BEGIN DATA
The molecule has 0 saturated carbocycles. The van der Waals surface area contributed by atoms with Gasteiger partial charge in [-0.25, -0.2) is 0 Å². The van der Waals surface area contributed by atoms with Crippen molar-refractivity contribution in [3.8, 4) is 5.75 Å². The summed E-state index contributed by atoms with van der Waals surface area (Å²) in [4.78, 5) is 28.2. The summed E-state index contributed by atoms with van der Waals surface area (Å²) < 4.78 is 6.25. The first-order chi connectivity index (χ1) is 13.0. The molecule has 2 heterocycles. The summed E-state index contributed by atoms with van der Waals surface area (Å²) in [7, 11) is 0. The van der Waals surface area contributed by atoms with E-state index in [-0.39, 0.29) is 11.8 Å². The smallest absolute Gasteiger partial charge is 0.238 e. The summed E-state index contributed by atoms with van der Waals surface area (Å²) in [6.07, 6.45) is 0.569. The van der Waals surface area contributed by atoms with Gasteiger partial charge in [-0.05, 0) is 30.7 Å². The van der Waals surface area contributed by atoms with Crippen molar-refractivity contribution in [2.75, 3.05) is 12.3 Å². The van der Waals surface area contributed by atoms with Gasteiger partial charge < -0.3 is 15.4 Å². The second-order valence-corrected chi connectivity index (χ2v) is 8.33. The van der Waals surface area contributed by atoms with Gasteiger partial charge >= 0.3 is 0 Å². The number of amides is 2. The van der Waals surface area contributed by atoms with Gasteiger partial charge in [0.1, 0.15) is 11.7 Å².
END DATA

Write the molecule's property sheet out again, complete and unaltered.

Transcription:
The molecule has 0 saturated carbocycles. The van der Waals surface area contributed by atoms with Gasteiger partial charge in [-0.25, -0.2) is 0 Å². The van der Waals surface area contributed by atoms with Crippen molar-refractivity contribution in [3.8, 4) is 5.75 Å². The summed E-state index contributed by atoms with van der Waals surface area (Å²) in [4.78, 5) is 28.2. The summed E-state index contributed by atoms with van der Waals surface area (Å²) < 4.78 is 6.25. The first-order chi connectivity index (χ1) is 13.0. The molecule has 2 heterocycles. The summed E-state index contributed by atoms with van der Waals surface area (Å²) in [7, 11) is 0. The van der Waals surface area contributed by atoms with E-state index in [-0.39, 0.29) is 11.8 Å². The smallest absolute Gasteiger partial charge is 0.238 e. The summed E-state index contributed by atoms with van der Waals surface area (Å²) in [6.07, 6.45) is 0.569. The van der Waals surface area contributed by atoms with Gasteiger partial charge in [-0.05, 0) is 30.7 Å². The van der Waals surface area contributed by atoms with Crippen molar-refractivity contribution in [2.75, 3.05) is 12.3 Å². The van der Waals surface area contributed by atoms with Gasteiger partial charge < -0.3 is 15.4 Å². The second-order valence-corrected chi connectivity index (χ2v) is 8.33. The van der Waals surface area contributed by atoms with Gasteiger partial charge >= 0.3 is 0 Å². The number of amides is 2. The van der Waals surface area contributed by atoms with Gasteiger partial charge in [0.1, 0.15) is 11.7 Å².